2008 – San Diego, California


FRIDAY  JUNE  6,  2008




Introduction to the seminar.
Co-chairmen:     Dr Richard W. Dapson
Vice President, Biological Stain Commission
Dr Richard W. Horobin
Associate Editor, Biotechnic & Histochemistry

Staining of macromolecules: possible mechanisms, examples, and strategies for investigation
Dr Poul Prento
Zoological Institutes, University of Copenhagen, Denmark (retired)

Staining a tissue section from an aqueous dye solution is a 2-step process. In Step 1, ion exchange builds up the concentration of appropriately charged dye ions in the immediate neighbourhood of the charged macromolecule. In Step 2, the actual intermolecular binding process occurs, where bonds, predominantly non-polar, are formed between macromolecule and dye. Step 2 follows the same principle as the processes which establish the tertiary structures of most proteins and nucleic acids. In this step the solvent (water) participates actively in the dye-binding process, which may be termed hydrophobic interaction and occurs concomitant with the formation of ordered systems of intramolecular hydrogen bonds. As fixation and processing do not lead to extensive protein unfolding, hydrogen bonding plays a minor or no role in the staining of most globular proteins, but can be important when staining extended protein structures such as collagens, elastin and amyloid. Staining of mucins and connective tissue glucosaminoglycans may also be by ion exchange followed by hydrophobic interactions as demonstrated by the phenomenon of metachromasia. However, if the dye ion is highly charged, only Step 1 (ion exchange) may happen. The latter is exemplified by staining with Alcian blue and possibly also by staining with colloidal iron. This attempt to explain staining from “the macromolecular point of view” will be further elaborated and exemplified, and some of the experimental strategies used in the investigations will be discussed.

Characterization of hematoxylin-based stain for use in the ThinPrep Imaging System
Wendy Stanick, Matthew McCormack, Steven Guertin, Kellie Forrestall and Michael Hopkins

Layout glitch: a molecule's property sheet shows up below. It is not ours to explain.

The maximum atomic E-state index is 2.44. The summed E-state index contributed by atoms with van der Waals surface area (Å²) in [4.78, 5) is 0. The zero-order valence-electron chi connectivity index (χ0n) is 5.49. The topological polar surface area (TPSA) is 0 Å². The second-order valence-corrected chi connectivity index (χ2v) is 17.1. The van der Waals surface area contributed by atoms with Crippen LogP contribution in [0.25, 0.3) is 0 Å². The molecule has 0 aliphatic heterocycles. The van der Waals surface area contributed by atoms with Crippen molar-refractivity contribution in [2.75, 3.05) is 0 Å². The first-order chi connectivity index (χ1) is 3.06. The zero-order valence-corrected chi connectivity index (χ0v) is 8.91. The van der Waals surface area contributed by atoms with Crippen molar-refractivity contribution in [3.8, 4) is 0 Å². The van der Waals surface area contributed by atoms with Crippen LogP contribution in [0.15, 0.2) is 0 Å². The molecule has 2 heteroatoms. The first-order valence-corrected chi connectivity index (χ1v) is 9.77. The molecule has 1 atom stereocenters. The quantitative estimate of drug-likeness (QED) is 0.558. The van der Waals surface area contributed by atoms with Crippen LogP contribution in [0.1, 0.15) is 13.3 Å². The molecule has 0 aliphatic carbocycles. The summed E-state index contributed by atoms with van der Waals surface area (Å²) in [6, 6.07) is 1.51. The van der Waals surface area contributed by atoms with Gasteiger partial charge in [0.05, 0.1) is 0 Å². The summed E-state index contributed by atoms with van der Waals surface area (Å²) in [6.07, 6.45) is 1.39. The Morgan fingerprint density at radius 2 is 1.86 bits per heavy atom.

Hologic Inc.

The ThinPrep® Imaging System is a technique of staining and imaging human cervical cells to aid in the diagnosis of cervical cancer and its precursors. The system utilizes a hematoxylin-based stain (Nuclear Stain) designed to be approximately stoichiometric. It stains the nucleus in contrast with the cytoplasm providing the ability to identify potentially abnormal cells for subsequent CT review. The success of this system depends upon consistent and reproducible slide preparation and staining. Meeting these strict requirements dictated that we investigate various measurements and analytical tests such as UV, HPLC and LC/MS to further characterize ThinPrep Nuclear Stain. These experiments have improved our ability to predict the stain’s functional performance over time. Additionally, we have investigated the effect of stain age, specimen quality and storage conditions.

Historic dyes and how to identify them
Chris  Cooksey  MSc CChem MRSC
Watford, England, UK

This presentation will cover the identification of historic dyes and pigments on ancient and not so ancient artefacts using a variety of physical and chemical techniques. Up to the mid-20th century, analytical tools were too blunt to resolve many of the identification problems. Since then advances in chromatographic and spectroscopic methods have yielded a wealth of data about the identity of colorants. This allows us, for example, to determine which species of madder (alizarin and purpurin) was used in dyeing and consequently, sometimes, to determine the geographic origin of the plant. In the same way cochineal (carmine) from Polish insects can be distinguished from that of American origin.

Roundtable discussion: Modern challenges with dyes and staining.
Drs Dapson and Horobin, Moderators.


The hematoxylin shortage of 2008 (John Kiernan, BSC Trustee)

Reports of BSC committees

Project and research reports from members

Informal open discussion of topics of interest